AIR CHAMBER AND MASTER CYLINDER OPERATION
1. Air chamber inlet
Air chamber assembly.
Master cylinder 12.
passage from brake
10. Master cylinder outlet 14. Indicator.
11. Rod assembly.
When the brake is pushed, it sends air from the brake
control valve through passage (1) to the air compartment
of air chamber (4). Pressure air will push on the back of
diaphragm (2) and rod assembly ( 11) and move the
diaphragm (2), rod assembly) (11). indicator (14) and
piston (15) to the right. As piston (15) moves cup (18)
past bypass passage (8), brake fluid in the master)
cylinder bore will go through passage (10) and residual
pressure valve (check valve) (20) to the wheel cylinders.
When the brake pedal is released, pressure air is let
out of air chamber (4) and spring (5) moves diaphragm
(2) and rod assembly) (11) to the released position.
Diaphragm (2) and rod assembly (11) moves faster than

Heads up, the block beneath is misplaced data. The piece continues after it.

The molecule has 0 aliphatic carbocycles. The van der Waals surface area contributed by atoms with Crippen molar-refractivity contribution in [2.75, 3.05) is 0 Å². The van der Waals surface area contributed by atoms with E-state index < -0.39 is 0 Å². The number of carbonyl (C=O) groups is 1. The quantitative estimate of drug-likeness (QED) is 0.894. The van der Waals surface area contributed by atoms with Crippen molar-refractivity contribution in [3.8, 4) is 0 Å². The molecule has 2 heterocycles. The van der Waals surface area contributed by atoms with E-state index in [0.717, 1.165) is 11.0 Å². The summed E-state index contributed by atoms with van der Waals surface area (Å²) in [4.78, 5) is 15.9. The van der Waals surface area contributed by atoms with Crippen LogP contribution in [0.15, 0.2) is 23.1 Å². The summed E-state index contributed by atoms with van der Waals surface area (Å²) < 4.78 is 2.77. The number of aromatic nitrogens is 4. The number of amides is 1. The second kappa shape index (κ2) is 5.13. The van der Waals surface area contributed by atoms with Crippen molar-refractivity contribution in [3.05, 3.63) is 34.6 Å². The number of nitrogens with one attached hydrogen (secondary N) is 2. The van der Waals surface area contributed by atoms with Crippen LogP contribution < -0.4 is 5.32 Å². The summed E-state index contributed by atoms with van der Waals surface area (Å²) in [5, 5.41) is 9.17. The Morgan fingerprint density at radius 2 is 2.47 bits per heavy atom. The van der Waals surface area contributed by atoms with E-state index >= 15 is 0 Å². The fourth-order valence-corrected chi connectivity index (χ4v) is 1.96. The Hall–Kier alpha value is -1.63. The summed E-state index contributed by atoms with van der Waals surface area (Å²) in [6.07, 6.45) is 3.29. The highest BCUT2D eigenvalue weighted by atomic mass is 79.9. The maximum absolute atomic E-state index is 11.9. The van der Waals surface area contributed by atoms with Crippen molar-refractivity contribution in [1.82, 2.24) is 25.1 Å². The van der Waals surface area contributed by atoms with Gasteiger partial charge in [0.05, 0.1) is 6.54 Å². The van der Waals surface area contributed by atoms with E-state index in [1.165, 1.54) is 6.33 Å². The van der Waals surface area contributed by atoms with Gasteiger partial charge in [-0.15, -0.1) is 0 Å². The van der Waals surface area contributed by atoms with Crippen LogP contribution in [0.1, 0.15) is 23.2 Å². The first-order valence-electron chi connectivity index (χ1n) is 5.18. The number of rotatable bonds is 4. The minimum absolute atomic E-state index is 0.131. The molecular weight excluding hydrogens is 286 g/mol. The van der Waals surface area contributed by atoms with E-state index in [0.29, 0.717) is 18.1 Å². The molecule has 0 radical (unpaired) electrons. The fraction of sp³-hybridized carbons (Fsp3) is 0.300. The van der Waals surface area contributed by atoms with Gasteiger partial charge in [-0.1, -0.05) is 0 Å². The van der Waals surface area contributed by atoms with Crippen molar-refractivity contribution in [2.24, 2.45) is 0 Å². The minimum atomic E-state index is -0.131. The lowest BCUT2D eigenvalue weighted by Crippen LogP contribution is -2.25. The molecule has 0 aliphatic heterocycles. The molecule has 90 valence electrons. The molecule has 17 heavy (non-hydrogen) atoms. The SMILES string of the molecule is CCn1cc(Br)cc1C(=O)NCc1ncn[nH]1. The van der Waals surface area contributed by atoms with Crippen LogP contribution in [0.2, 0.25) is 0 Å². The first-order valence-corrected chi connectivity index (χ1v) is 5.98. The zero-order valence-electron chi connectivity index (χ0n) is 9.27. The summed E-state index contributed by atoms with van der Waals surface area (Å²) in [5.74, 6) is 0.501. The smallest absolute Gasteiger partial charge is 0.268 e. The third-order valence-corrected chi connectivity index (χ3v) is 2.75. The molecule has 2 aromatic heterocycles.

piston (15) because of the brake fluid which must be
removed. This will cause a reduction in the pressure
area between cup (18) and residual pressure valve
(check valve) (20). Brake fluid ahead of cup (13) is pulled
through passage (6), passages (16) in piston ( 15) and
past valve (17).
When the brake fluid moves back through residual
pressure valve (check valve) (20), spring (19) moves cup
(18) and piston (15) toward plate (12).
When piston 15) contacts plate (12), bypass passage
(8) is open to the master cylinder bore. Residual
pressure valve (check valve) (20) keeps a small amount
of residual pressure (back pressure) in the brake
hydraulic system Cap (7) has passages to let air
pressure out of the master cylinder reservoir. The brake